Blog Post Jennifer Errick Dec 5, 2017

The First National Park Site to Require Reservations Year-Round

We may not have reservations about visiting national parks, but sometimes we need them to visit. Starting next month, one national park site will require everyone arriving in cars to book parking and shuttle spots in advance to be able to enter. Do you know which one?

Coast redwoods are the tallest trees in the world. They can grow more than 27 feet wide and 370 feet tall, sometimes gaining more than a foot in height per year. These magnificent conifers once grew in temperate areas throughout the Northern Hemisphere, but now exist only within a narrow region of the Pacific Coast.

It’s no wonder, then, that in 2016 alone, more than a million people flocked to Muir Woods National Monument in California, where people can hike amid the breathtaking beauty of a rare, intact old-growth redwood forest by traveling just 15 miles beyond downtown San Francisco. The site’s trails lead visitors through stands of mature trees and along the banks of Redwood Creek, which flows from nearby Mount Tamalpais through the heart of the park and out into the Pacific Ocean. The park’s lush landscape is also a refuge for other rare species, including the northern spotted owl, coho salmon and California bottlebrush grass.

Blog Post

Nearby Nature: 10 Easy Getaways

Need more time outdoors? You might not have to travel as far as you think. 

See more ›

The naturalist John Muir himself once referred to his namesake park as “the best tree-lovers’ monument that could possibly be found in all the forests of the world.” President Theodore Roosevelt recognized the site’s significance when he created the monument in 1908, making it one of the first national park sites in the country.

This 554-acre site has only 232 parking spaces, however — not enough to accommodate all of the people who want to experience it. Currently, when these limited spaces fill to capacity, visitors illegally park their cars on the winding local road leading up to the entrance gate, in some cases walking more than a mile to enter the monument. Without a sidewalk to walk on, these visitors share the narrow road with bicyclists and other vehicles, creating an unsafe experience.

Starting on January 16, 2018, the park will prohibit this practice. Visitors will need to either reserve a parking space in advance for $8 or book a seat on the park’s shuttle bus for $3 per person, up to 90 days ahead of time. Visitors will be able to make reservations on the same day, if space is available, but even in these cases, some advance planning is required, since no Wi-Fi or cell phone service is available at the park to use the online reservation system. Cars without a parking reservation will be turned away. Note that bicyclists may still enter the park for free without a reservation, but the steep, twisting road leading to the entrance has no shoulder and could be challenging for many cyclists, so visitors should look carefully into this option before attempting it.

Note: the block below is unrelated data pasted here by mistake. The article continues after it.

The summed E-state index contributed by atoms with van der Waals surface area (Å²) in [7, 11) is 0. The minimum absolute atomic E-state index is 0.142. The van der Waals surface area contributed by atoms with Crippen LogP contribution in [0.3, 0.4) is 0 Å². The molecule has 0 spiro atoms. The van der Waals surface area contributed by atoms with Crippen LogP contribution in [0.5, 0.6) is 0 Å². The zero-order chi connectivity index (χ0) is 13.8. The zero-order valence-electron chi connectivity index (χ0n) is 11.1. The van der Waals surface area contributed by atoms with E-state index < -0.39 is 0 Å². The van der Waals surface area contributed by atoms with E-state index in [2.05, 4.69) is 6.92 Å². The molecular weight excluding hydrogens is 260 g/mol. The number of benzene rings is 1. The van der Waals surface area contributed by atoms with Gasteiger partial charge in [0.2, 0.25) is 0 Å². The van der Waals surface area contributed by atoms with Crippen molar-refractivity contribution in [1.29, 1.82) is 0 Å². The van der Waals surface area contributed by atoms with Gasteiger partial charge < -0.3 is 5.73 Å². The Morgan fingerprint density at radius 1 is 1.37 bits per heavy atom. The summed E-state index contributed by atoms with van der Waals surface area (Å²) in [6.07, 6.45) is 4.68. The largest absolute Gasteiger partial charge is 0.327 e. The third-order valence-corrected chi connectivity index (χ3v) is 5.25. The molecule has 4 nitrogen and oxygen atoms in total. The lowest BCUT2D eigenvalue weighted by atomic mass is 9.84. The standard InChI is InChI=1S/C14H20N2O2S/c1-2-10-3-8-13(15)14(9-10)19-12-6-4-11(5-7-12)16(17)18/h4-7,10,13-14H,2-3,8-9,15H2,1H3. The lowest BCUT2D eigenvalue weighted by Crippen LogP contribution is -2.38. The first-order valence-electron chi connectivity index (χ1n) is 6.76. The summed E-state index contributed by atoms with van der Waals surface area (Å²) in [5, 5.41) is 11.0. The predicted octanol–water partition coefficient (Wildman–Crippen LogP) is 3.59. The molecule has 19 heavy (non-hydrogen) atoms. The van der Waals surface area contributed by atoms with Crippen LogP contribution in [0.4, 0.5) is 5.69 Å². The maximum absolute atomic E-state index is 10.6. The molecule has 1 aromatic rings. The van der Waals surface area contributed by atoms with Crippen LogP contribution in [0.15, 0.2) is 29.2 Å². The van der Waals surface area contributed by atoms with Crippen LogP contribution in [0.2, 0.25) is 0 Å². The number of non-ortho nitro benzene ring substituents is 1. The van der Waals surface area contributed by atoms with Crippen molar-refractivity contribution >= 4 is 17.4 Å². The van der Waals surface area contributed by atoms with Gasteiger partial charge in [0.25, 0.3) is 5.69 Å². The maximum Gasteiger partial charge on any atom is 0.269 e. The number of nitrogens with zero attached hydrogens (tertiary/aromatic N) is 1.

Muir Woods is not alone in its struggle to accommodate throngs of visitors. Officials at Arches, Yosemite and Zion National Parks are also exploring the idea of reserved parking systems. Yosemite launched the second phase of a multi-year pilot program this past summer to manage access to parking near the popular Yosemite Falls on weekends in August. Park officials are examining whether there is demand for reserved parking and using the reservation system as one of a variety of strategies, including buses and improved signage, to manage congestion.

Zion also currently requires visitors to use a shuttle during peak season on the 10-mile spur road that goes into the Virgin River Valley, without restricting the number of cars allowed into the park. The Grand Canyon has its own shuttle system to help manage traffic on its South Rim. Some parks use similar measures to manage access to activities: Great Smoky Mountains National Park instituted a lottery system to manage attendance at its popular synchronous firefly viewing each spring, and Haleakalā National Park requires advance reservations to see the sun rise over the summit of its namesake mountain.

Although the new reservation system is sure to frustrate some more impulsive travelers, NPCA strongly supports the measure, which will help improve public safety and reduce damage to the land that has, in recent years, been used as overflow parking. Planning your own journey to see the redwoods? Be sure to read the park’s FAQs for more information and book your reservation up to 90 days ahead of time.

About the author

  • Jennifer Errick Managing Editor of Online Communications

    Jennifer co-produces NPCA's podcast, The Secret Lives of Parks, and writes and edits a wide variety of online content. She has won multiple awards for her audio storytelling.